Today, there is the opposite problem; a slow but gradual rise in the average temperature of the entire globe is occurring, a “global warming”, the result of human and physical processes that have been acting for many decades. Since such processes are not immediately felt by individuals, they have been ignored for a long time, or, at least, identified as not immediately harmful. The gradual increase in global warming, perceived through adequate tools and accurate measurements [11,12], has begun to produce very serious effects on the ecosystem [13], to name but a few, “climate gone mad”, melting ice (polar caps, glaciers, tundra), rising sea and ocean waters [14,15], estimated at 180 cm. in 2100 [16]; drought, the salinization and accumulation of salts in the soil leading to aridity, increased desertification; the alteration of fauna and flora; and many others. “Therefore, global warming has impacts that extend to the hydrosphere, the cryosphere, the biosphere and the geosphere due to interactions and feedbacks between these systems” [17]. Today, in communications and education, there is a tendency to abandon the term “global warming” for “climate change” [18,19], which refers directly to the manifestation of extreme “local” phenomena attributable to warming [20]—such as anomalous atmospheric phenomena, intense rains [21], sudden hailstorms, frequent floods, the increase in tornadoes and hurricanes [22], intense storm surges, peaks of heat and cold, etc.—rather than mentioning the overall average warming of the globe [17]. In fact, for most individuals, global warming is not directly perceivable because, at the planetary level, the temperature rises on average by a few degrees over several decades, while we can easily perceive the sometimes-devastating phenomena caused by global warming.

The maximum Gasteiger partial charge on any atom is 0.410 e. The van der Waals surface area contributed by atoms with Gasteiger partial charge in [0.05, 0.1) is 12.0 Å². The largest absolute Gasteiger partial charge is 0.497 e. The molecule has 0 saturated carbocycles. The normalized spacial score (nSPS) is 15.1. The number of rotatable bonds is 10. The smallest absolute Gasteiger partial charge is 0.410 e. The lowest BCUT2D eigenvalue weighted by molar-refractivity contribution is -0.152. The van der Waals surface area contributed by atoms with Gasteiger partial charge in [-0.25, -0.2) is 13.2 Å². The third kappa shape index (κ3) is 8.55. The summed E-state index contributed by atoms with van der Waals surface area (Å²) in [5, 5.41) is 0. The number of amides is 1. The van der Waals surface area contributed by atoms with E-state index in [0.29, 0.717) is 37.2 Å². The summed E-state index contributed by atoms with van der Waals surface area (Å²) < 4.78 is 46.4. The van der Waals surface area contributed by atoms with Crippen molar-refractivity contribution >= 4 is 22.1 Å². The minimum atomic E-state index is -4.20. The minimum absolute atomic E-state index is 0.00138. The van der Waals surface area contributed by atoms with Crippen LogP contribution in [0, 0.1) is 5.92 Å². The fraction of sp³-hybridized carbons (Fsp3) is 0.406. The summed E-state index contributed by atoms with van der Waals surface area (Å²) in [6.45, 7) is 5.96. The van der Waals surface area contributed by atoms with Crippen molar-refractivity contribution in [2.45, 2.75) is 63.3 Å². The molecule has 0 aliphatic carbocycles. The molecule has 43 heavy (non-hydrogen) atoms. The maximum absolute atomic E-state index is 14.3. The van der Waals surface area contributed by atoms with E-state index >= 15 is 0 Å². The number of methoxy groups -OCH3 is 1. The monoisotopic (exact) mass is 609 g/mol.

1.3. Objectives and Structure of the Paper